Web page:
A healthy mouth means more than fresh breath and pearly whites; it has a domino effect on overall well-being. Extensive research has found inflammation and bacteria may have an impact on a variety of health issues, including pregnancy complications (preterm deliveries and low birth weight), diabetes, and heart and respiratory conditions.
Sharon Wilson experienced bleeding gums for 10 years. The Edmonton-based adult educator and conflict-resolution specialist tried to resolve the ongoing problem with regular dental appointments and a consultation with her family doctor. The doctor’s advice was to stop brushing so hard and to use soft bristles, but it didn’t help. Finally, about five years ago, the bleeding stopped for good, thanks to
her current dental-care provider, Joan Leakey.
“Sharon’s first treatment involved extensive root planing, which involves removing tartar and biofilm from the tooth root. It was very aggressive and took two hours over two sessions,” says Leakey, who has worked in oral care for 32 years, first as a dental therapist, then as a dental hygienist, and is also a clinical associate professor at the University of Alberta in Edmonton.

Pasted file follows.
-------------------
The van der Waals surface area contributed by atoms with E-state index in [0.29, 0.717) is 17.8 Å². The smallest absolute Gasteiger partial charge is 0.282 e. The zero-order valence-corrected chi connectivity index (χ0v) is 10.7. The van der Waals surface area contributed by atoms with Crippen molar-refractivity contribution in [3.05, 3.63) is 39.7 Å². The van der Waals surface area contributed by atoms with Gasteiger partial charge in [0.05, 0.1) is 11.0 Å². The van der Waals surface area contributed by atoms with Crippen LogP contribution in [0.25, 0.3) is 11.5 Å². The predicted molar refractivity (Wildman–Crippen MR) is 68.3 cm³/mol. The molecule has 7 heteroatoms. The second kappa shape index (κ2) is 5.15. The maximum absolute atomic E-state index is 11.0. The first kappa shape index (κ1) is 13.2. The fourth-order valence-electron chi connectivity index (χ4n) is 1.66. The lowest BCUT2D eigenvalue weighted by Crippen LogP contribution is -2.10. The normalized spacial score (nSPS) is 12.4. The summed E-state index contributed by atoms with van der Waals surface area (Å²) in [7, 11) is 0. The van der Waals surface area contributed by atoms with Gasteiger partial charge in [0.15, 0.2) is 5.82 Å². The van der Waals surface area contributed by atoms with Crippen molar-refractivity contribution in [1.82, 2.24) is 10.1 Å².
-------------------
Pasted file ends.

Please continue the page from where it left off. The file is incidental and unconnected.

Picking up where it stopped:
According to Health Canada,
21 percent of adults have or have had a moderate or severe periodontal problem similar to the one ailing Sharon. The good news is periodontal issues can be managed. Sharon has annual dental treatments, flosses with a handled floss pick, brushes regularly with toothpaste for sensitive teeth and uses a tiny interdental brush to clean the gaps between her teeth.
Sharon discovered her customized solution. What is the right regimen for you? While it’s always important to consult with your dental-care provider before starting a new treatment, you can brush up on your oral acumen with these tips and tools.
Brush power
“Electric toothbrushes remove two times the plaque that manual brushes do,” says Tamo. Leakey says most people brush too hard, so she suggests using a soft or ultrasoft brush in a size that fits your mouth best. Toothbrush heads also come in a range of options: Choose from power brushes that whiten teeth by removing surface stains, brushes that light up if you’re pushing too hard and brushes with a massage mode